Basically, the recommendations by the experts are: stable housing creates stable people which creates the impetus for people to get the help they need (addiction/mental health).
    Thus, the EPD, First Responders and Fire Co. are already responding to the calls, and by creating resources this will allow them to continue to protect and serve. Let me challenge your thinking- so do displaced people not have the same rights to local services as the rest of us?
    Finally, if you really want to form an opinion about homeless people and the why’s-then volunteer at the cold shelter, our local churches or one of the local programs. Then, let’s talk about it.
    I want to thank the City Council for putting people first. It’s good to see empathy in our local government.
    Peace to all,
    Donna Murphy-Dahlstrom

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  9. I support and thank City Council for putting this in our budget and am so grateful to all the community volunteers who work hard to help who are suffering in our community. Thank you to all of you for the unpaid work you do daily and for responding here to provide informed perspective and counter an opinion that feeds on fear and mistrust.

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  10. Jeff. You are right. Slush funds are just aid, given out without a plan. The old lady that feeds a stray cat population behind the car wash has great intentions, but her actions actually exacerbate the problem. Direct aid to anyone who needs help creates dependency on that aid and a less robust society. Only private charity has the legal ability to scrutinize needs, means test individuals, and prioritize. No one gets on the right track by being handed a place to live. There needs to be $300/mo living spaces, run for profit, paid by people who keep their dignity as they incrementally improve their situation.

    The #1 issues with homelessness is that it is illegal to do marginally better than homeless. If someone homeless got a decent camper to live in until they could afford an apartment, if they parked it in a public space, they’d be towed. If they went from hustling to working over the table, their wages would be garnished for things like back-child support. If someone wanted to build a tiny home in their backyard and charge $300/mo rent, the codes wouldn’t allow it, the tax burden and reporting wouldn’t be worth it and the City wouldn’t zone it. People are relegated to a tent, and still that is taken from them for their own good. I don’t blame anyone for accepting their lot in life given that bow-wave. In general there are so many programs designed to create affordable housing, yet housing keeps getting more expensive. That’s cause and effect, not effect and solution. Deregulate, de-zone, decriminalize being poor. Seattle is doing the opposite of that.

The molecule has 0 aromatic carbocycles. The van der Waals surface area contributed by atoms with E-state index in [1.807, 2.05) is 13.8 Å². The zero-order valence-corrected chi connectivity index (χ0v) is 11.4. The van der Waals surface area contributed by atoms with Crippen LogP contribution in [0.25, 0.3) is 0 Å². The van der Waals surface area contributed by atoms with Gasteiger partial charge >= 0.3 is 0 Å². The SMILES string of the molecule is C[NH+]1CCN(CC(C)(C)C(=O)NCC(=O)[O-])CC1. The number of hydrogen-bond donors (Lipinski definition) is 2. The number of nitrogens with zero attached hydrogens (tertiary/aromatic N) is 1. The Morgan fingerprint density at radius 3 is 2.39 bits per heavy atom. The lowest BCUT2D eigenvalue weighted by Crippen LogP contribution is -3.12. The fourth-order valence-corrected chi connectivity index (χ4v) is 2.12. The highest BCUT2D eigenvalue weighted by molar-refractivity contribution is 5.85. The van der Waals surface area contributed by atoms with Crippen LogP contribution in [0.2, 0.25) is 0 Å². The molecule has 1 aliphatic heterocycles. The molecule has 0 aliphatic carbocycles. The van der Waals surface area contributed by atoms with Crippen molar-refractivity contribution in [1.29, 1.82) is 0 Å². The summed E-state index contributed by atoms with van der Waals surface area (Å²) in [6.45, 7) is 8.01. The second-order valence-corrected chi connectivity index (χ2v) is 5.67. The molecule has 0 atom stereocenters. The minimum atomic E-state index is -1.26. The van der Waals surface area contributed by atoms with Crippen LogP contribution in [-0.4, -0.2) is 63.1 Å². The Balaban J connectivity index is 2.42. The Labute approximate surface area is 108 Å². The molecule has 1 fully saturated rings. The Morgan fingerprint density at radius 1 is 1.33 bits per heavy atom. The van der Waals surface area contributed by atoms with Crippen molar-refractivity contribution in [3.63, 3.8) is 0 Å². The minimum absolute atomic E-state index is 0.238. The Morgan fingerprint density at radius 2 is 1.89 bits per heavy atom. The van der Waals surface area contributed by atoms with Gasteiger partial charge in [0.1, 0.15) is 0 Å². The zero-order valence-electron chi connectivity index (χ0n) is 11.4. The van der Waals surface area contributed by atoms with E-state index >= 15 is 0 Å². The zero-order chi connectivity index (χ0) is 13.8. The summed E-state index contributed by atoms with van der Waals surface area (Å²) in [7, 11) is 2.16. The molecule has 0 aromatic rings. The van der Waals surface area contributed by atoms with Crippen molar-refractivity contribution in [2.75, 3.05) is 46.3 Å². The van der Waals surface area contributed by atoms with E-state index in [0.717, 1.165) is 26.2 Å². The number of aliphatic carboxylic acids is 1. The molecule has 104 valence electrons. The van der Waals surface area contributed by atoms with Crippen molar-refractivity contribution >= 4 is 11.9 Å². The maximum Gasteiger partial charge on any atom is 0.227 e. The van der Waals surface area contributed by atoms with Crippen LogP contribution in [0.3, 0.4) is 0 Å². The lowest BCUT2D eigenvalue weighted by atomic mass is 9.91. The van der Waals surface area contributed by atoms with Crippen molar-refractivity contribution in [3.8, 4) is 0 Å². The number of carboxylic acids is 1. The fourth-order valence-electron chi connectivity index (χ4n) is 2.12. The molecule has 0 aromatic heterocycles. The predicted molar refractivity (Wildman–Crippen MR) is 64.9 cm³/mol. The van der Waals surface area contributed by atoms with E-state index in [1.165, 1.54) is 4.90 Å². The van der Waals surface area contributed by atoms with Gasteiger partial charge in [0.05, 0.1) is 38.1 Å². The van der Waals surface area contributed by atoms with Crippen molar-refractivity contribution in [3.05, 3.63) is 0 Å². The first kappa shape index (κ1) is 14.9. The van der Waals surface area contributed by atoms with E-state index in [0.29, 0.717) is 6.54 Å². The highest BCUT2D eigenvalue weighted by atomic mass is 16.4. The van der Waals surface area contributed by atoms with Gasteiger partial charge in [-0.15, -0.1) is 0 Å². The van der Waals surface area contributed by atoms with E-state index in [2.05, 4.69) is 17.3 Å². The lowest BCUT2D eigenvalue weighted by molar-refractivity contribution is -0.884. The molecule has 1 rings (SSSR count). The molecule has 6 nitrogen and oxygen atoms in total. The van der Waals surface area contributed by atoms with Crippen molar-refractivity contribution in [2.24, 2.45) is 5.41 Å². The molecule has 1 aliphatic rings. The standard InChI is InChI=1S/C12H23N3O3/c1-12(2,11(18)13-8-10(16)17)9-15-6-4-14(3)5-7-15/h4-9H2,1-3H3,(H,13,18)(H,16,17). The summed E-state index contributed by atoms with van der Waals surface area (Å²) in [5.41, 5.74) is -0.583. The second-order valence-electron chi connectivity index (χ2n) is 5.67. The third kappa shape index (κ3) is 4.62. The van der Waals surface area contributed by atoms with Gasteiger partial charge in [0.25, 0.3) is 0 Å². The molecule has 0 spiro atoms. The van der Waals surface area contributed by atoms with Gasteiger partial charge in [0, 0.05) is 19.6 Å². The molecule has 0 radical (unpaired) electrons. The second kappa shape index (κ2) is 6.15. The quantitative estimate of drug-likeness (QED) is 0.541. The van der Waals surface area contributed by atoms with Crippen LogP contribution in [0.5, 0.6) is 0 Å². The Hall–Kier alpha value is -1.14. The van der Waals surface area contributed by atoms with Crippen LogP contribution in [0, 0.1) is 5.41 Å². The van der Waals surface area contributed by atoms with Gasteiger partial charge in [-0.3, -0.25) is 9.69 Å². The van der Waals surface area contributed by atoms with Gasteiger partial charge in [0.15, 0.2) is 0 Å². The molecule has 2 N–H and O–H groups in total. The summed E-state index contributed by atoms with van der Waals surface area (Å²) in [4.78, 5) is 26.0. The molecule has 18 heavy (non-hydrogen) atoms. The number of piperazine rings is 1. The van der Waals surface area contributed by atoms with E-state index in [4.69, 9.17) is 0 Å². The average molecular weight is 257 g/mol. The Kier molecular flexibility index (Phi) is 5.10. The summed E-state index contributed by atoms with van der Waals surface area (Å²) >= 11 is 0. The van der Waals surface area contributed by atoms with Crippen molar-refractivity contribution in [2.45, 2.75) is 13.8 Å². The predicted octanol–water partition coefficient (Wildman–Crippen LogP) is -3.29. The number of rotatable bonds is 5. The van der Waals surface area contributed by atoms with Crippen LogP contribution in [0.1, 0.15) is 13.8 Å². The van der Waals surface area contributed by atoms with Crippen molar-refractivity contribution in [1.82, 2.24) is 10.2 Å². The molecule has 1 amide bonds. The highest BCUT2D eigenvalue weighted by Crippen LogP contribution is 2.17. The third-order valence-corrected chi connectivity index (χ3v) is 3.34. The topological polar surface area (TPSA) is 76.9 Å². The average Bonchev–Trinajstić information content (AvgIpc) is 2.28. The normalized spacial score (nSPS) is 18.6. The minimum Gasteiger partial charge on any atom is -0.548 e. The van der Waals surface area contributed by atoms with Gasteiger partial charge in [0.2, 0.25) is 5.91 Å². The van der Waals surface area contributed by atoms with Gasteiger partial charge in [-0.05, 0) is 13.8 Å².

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  11. For goodness sake, I’d be ashamed to sign my name to such a mean-spirited letter, and during the Christmas season when we celebrate the birth of a homeless child.(and if you don’t think Jesus was homeless in the stable in Bethlehem, you have more to learn about what homelessness is.) Thank you for letting us know who you are, Jeff Scherrer. What a shameful letter: likening those who came to the City Council to speak up on behalf of those less fortunate to a flock of pigeons, and suggesting that the dedicated pastors and social workers who spoke up for them are doing so to prolong their own livelihoods instead of out of a true sense of caring. (A word to the money grubbing: becoming a social worker and convincing cities to allocate funds for homelessness is a great way to make your personal fortune! Don’t overlook it in favor of more traditional routes to riches.) Your letter smacks of such ignorance that any attempt to address it will almost certainly fail to provide the breadth and depth of education about the issue of homelessness you would need to be able to join this conversation in a meaningful way. However, myriads of caring people above have tried anyway, and I hope you will pay attention to their charitable attempts to educate you. One point of clarification I would add is that the idea is merely to set aside the funds so that they are available when the council makes a plan to deal with them. Nobody is saying that we should throw money at the problem with no plan. This is just a straw man you have created to make your argument sound better. Stop it and join us the rest of us in reality instead of having a tantrum. This isn’t the time or the season.

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    1. Seattle had money and a plan, yet they made homelessness worse. Seattle is the case study in what not to do with a big basket of money. Nobody is arguing that Seattle is making things better. Jeff isn’t saying that addressing homelessness is wrong, he’s just pointing out that the plans we’ve seen thus far (plans made by good people who care and are trying their best) are failing society. Maybe Edmonds is somehow way ahead of the game by having no plan at all, but that’s being pretty optimistic/unrealistic. Is Edmonds prepared to do something different? I hope so, but it’s a big risk everyone is paying for that could erode public trust if fumbled like Seattle did.